On the outlook for 2008, he said that the basic question is whether the turbulence stemming from the crisis in the US housing sector, rising oil prices and consumer uncertainty will slow GDP growth and put labour markets worldwide at risk.

In response to a question, Salazar-Xirinachs said that the estimates in the ILO report are based on the review done by the IMF in September. It looks like what happened from September to today is obviously not good news.

It is very likely that there will be revisions of rates of growth downward for developed economies. If this happens, then the ILO’s estimates of impact in labour markets will have to be revised, he added.

Dorothea Schmidt, author of the report, said that “we have already seen many signs of problems in the US and there has been no impact on growth in any of the other regions. That is unique and gives rise to hope. So far, Asia has been strong enough to take away some of the impact of what happens in the US and the developed economies.”

“We don’t know what is going to happen in 2008,” she said, adding however that the signs are not all negative. It could be that Asia will continue to grow. “Even if we talk about a reduction in growth in Asia, we still talk about growth rates of far beyond 5%... With 5% growth, we still see that employment is created.”

“That of course doesn’t help any of the people who lose their jobs in the developed economies and that is really the people that we have to worry about,” she added.

The ILO report noted that the IMF reduced the GDP growth estimate for 2008 from 4.9% (April estimate) to 4.8% for the world. This global downward revision is the result of a downward adjustment for the developed economies and the European Union region where the earlier expected growth rate of 2.6% was reduced to 2.2%.

However, with increasing globalization and the participation of more and more countries, probably for the first time, a slowdown in this important region has so far not had a negative impact on the economic and labour market performance of the rest of the world.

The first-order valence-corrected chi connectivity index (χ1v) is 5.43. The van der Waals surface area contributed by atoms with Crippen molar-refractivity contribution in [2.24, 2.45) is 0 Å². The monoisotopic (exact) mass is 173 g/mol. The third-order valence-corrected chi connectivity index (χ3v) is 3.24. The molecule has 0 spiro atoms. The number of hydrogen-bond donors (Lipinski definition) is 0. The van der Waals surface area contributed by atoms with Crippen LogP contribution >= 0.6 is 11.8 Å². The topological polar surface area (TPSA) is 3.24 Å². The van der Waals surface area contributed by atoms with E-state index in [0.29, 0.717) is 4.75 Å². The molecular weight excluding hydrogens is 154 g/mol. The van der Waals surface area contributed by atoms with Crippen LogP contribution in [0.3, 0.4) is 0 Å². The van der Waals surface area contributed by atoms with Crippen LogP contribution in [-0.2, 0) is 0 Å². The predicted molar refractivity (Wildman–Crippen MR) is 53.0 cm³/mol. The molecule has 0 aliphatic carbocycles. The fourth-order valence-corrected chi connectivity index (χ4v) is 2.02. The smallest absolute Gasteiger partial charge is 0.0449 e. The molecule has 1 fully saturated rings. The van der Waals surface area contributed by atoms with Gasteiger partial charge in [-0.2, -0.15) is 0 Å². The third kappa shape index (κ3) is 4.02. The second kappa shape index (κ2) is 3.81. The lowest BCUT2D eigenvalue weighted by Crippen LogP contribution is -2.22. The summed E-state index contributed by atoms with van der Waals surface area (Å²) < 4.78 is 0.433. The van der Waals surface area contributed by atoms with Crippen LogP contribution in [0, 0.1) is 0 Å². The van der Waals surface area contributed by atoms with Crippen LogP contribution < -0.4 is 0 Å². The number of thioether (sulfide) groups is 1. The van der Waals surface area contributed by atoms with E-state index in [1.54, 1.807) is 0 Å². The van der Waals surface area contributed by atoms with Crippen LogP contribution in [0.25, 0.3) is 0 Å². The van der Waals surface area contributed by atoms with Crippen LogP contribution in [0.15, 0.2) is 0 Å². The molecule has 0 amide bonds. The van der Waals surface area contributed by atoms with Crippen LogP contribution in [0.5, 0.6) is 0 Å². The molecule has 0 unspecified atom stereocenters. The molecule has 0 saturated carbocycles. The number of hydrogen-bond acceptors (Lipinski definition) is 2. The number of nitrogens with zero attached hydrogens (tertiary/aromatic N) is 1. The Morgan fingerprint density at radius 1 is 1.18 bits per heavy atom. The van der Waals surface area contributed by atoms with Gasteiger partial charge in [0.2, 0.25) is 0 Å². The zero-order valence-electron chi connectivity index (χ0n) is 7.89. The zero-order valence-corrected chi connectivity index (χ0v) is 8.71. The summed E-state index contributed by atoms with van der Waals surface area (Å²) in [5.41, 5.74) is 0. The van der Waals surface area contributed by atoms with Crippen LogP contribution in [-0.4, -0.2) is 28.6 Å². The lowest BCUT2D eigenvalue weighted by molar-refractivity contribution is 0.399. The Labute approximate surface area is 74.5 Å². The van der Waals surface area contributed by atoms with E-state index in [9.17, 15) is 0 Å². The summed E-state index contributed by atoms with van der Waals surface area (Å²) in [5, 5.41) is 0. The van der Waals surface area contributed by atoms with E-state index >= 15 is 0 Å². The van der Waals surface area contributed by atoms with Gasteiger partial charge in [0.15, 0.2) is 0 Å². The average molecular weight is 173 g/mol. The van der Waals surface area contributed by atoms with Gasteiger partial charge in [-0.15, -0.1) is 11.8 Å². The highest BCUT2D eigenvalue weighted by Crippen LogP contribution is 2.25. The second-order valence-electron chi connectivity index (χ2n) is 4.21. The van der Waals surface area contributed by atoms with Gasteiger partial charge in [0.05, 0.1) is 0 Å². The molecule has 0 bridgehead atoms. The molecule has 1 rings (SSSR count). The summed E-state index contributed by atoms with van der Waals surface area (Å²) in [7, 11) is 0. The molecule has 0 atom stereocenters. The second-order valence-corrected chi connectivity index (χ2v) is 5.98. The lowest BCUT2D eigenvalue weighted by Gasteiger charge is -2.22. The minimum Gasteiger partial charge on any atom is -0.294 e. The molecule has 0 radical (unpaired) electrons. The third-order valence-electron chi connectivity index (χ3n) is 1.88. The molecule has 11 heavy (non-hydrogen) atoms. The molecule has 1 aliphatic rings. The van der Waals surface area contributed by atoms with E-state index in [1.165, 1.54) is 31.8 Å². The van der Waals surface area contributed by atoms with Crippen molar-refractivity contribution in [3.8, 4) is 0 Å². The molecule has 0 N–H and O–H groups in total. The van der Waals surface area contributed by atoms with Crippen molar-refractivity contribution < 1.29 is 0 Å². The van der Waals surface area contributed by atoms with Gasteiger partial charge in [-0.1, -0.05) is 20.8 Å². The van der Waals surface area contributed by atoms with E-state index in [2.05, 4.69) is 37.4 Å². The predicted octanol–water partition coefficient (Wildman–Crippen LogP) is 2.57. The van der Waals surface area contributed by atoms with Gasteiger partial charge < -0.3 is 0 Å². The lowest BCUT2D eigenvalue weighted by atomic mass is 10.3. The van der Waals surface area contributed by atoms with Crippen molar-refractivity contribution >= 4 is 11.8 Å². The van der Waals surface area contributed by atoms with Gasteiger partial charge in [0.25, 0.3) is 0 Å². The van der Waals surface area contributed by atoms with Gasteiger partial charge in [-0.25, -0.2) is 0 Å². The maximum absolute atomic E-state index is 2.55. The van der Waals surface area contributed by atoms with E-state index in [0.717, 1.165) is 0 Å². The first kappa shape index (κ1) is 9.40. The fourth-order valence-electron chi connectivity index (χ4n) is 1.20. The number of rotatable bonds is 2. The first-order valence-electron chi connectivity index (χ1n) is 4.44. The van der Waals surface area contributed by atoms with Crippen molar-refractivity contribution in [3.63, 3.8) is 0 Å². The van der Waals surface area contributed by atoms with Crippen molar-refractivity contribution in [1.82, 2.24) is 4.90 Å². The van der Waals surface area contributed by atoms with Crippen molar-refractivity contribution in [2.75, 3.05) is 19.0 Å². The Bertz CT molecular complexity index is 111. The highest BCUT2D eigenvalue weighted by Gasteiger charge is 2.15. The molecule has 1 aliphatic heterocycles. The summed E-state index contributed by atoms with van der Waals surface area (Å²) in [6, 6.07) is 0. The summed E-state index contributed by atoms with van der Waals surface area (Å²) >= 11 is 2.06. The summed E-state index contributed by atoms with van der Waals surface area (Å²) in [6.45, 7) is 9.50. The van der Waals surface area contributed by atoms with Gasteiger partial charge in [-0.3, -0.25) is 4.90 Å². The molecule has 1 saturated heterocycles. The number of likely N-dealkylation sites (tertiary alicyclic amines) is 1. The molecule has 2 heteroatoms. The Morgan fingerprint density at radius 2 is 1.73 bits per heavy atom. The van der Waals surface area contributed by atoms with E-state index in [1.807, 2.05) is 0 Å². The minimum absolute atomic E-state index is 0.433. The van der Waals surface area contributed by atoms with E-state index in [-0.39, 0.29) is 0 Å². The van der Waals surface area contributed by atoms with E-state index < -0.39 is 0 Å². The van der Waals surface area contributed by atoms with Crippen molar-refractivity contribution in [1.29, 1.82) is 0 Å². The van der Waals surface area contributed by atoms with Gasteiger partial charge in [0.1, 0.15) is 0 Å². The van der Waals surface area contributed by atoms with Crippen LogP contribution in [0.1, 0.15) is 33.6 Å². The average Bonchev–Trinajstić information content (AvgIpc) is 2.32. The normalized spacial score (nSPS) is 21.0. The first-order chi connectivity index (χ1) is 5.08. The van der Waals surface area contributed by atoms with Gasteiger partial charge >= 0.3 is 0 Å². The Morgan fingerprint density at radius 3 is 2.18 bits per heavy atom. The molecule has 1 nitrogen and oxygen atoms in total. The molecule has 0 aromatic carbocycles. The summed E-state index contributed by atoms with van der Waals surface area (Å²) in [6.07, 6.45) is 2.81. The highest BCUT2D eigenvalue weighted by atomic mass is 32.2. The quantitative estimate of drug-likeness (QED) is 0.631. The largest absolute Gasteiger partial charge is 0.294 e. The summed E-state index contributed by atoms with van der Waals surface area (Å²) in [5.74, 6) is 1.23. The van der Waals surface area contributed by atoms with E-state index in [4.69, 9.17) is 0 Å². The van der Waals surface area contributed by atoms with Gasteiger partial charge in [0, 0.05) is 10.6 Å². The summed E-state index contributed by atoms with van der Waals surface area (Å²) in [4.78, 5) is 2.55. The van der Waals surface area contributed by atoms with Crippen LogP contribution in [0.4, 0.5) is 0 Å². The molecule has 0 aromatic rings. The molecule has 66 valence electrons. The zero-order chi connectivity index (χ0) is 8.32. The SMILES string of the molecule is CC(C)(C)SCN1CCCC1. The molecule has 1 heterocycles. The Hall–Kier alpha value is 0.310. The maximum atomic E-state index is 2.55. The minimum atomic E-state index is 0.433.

According to the IMF, even in 2008, the risk of a slowdown in the world economy exists, but there is also a chance that other regions are strong and independent enough to offset this slowdown in the industrialized economies. As a result, other regions’ GDP saw an upward adjustment in comparison with the April estimates.

If it turns out that worldwide growth no longer only depends on the performance of the industrialized world, the fact that, in the Developed Economies and European Union, 240,000 fewer jobs will be created as a result of slower growth - which motivated the IMF’s downward revision - will be more than compensated for by job creation in the rest of the world, said the ILO.

According to the ILO report, global economy growth of 5.2% created an estimated 45 million new jobs in 2007, but failed to have any significant impact on the growth of unemployment.

Overall, 61.7% of the global population of working age - or an estimated 3 billion people - were employed in 2007. Although the global unemployment rate remained virtually constant at 6%, that meant an estimated 189.9 million people, compared to 187 million in 2006, were unemployed worldwide in 2007.

The ILO said that not only is there a rather low impact of growth on job creation, but there is also another concern: the ongoing (but, already slightly decreasing) growth does not have as substantial an impact as necessary to reduce the levels of working poverty, especially in the poor regions of the world.